What is restorative justice?
Restorative justice is a theory of justice that focuses on the harm caused by crime and wrongdoing to people, relationships and community.
It provides a framework for addressing and preventing harm that moves beyond punishment towards healing. As a practice, restorative justice processes most commonly bring together people affected by harm in a safe, structured and facilitated way, to talk about what happened, how they were impacted and how the harm can be repaired or addressed. Restorative justice practices can be applied in many ways, some of which include:
- Victim offender mediation – brings together a person who has been harmed with the person who caused the harm to have a conversation about what occurred. The emphasis is on being heard, understood, having questions answered, taking responsibility, showing remorse and contributing towards healing.
- Restorative justice conference – brings together a person/people who have been harmed, the person/people who caused the harm and other impacted community members (eg. family, neighbour, shopkeeper etc) to have a conversation about what occurred. The emphasis is on being heard, understood, having questions answered, taking responsibility, showing remorse and contributing towards healing.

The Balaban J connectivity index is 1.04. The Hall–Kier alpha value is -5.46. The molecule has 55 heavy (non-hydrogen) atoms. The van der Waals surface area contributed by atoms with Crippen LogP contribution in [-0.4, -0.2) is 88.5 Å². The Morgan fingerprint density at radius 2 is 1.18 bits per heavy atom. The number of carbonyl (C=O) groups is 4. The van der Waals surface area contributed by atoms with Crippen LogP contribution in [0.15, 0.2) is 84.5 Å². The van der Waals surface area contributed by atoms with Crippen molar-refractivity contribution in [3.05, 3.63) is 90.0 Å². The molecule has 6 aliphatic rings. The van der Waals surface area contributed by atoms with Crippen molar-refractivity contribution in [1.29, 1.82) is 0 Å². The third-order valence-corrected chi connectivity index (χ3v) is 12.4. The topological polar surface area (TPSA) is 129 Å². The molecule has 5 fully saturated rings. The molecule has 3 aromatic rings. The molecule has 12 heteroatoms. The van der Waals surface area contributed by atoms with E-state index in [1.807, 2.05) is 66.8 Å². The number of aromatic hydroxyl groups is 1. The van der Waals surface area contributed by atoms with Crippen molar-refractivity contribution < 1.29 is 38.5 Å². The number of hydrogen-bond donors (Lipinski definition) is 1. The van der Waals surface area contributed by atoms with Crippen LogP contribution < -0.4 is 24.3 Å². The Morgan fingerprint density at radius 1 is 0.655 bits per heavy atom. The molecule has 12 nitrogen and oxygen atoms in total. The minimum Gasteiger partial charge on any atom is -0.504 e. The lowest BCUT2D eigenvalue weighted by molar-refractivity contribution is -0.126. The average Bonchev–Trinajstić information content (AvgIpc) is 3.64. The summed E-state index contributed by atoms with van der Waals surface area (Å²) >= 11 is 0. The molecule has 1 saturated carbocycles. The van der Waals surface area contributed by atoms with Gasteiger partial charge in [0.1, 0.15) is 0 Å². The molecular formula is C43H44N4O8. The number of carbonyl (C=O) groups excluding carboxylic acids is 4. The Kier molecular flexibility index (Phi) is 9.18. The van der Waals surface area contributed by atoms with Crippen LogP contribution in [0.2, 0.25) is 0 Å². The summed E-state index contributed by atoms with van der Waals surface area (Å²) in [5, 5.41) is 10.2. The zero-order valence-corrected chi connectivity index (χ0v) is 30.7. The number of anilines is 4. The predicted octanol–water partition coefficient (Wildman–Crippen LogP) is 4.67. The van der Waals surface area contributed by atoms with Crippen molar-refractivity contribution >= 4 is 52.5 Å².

- Talking circle – brings community members together in order to increase understanding of one another, strengthen relationships and potentially solve community challenges by exploring harms, needs, obligations and solutions.
- Restorative engagement -brings together the person harmed with a senior leader of the institution in which the harm occurred to outline their personal account of harm, its impact, the ongoing effects and to receive a personalised and genuine acknowledgement of the resulting harm.
There is no one set way of ‘doing’ restorative justice. Practices are flexible and responsive to individual and community needs. Some practices even focus solely on people who have been harmed or people who have caused harm, while others focus on community development and prevention.
Restorative justice differs from the western criminal justice system in the following ways:
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